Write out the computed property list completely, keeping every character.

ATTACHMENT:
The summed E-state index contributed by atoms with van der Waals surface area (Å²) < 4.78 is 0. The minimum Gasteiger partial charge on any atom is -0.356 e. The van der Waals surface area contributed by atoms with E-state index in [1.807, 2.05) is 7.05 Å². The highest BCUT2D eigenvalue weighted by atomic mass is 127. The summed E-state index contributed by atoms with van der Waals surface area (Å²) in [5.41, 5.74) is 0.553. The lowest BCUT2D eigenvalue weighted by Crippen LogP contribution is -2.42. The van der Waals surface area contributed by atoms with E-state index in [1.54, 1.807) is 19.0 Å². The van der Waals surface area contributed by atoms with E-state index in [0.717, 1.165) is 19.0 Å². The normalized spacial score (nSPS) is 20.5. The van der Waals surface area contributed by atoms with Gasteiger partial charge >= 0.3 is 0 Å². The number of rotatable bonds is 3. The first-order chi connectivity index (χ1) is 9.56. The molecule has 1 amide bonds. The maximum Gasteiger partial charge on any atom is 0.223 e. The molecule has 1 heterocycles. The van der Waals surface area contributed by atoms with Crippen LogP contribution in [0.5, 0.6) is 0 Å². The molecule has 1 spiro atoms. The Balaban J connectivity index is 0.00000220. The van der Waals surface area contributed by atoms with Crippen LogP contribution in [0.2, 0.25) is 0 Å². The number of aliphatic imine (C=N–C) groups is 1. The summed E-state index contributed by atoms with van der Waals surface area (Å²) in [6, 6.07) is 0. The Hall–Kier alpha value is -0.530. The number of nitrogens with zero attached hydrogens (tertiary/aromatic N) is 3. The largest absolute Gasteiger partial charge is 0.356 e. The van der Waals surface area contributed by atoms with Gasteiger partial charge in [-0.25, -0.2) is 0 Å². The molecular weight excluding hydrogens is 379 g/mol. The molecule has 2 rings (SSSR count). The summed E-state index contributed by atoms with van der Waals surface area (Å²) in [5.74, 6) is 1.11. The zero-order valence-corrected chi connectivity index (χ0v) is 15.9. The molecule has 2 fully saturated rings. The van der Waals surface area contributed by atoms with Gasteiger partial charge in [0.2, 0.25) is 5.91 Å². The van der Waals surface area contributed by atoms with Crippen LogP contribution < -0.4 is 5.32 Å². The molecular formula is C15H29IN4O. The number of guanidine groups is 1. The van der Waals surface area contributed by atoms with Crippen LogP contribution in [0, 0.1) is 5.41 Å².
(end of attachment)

The summed E-state index contributed by atoms with van der Waals surface area (Å²) < 4.78 is 0. The minimum Gasteiger partial charge on any atom is -0.356 e. The van der Waals surface area contributed by atoms with E-state index in [1.807, 2.05) is 7.05 Å². The highest BCUT2D eigenvalue weighted by atomic mass is 127. The summed E-state index contributed by atoms with van der Waals surface area (Å²) in [5.41, 5.74) is 0.553. The lowest BCUT2D eigenvalue weighted by Crippen LogP contribution is -2.42. The van der Waals surface area contributed by atoms with E-state index in [1.54, 1.807) is 19.0 Å². The van der Waals surface area contributed by atoms with E-state index in [0.717, 1.165) is 19.0 Å². The normalized spacial score (nSPS) is 20.5. The van der Waals surface area contributed by atoms with Gasteiger partial charge >= 0.3 is 0 Å². The number of rotatable bonds is 3. The first-order chi connectivity index (χ1) is 9.56. The molecule has 1 amide bonds. The maximum Gasteiger partial charge on any atom is 0.223 e. The molecule has 1 heterocycles. The van der Waals surface area contributed by atoms with Crippen LogP contribution in [0.5, 0.6) is 0 Å². The molecule has 1 spiro atoms. The Balaban J connectivity index is 0.00000220. The van der Waals surface area contributed by atoms with Crippen LogP contribution in [0.2, 0.25) is 0 Å². The number of aliphatic imine (C=N–C) groups is 1. The summed E-state index contributed by atoms with van der Waals surface area (Å²) in [6, 6.07) is 0. The Hall–Kier alpha value is -0.530. The number of nitrogens with zero attached hydrogens (tertiary/aromatic N) is 3. The largest absolute Gasteiger partial charge is 0.356 e. The van der Waals surface area contributed by atoms with Gasteiger partial charge in [-0.25, -0.2) is 0 Å². The molecular weight excluding hydrogens is 379 g/mol. The molecule has 2 rings (SSSR count). The summed E-state index contributed by atoms with van der Waals surface area (Å²) in [5.74, 6) is 1.11. The zero-order valence-corrected chi connectivity index (χ0v) is 15.9. The molecule has 2 fully saturated rings. The van der Waals surface area contributed by atoms with Gasteiger partial charge in [0.2, 0.25) is 5.91 Å². The van der Waals surface area contributed by atoms with Crippen LogP contribution < -0.4 is 5.32 Å². The molecular formula is C15H29IN4O. The number of guanidine groups is 1. The van der Waals surface area contributed by atoms with Crippen LogP contribution in [0, 0.1) is 5.41 Å².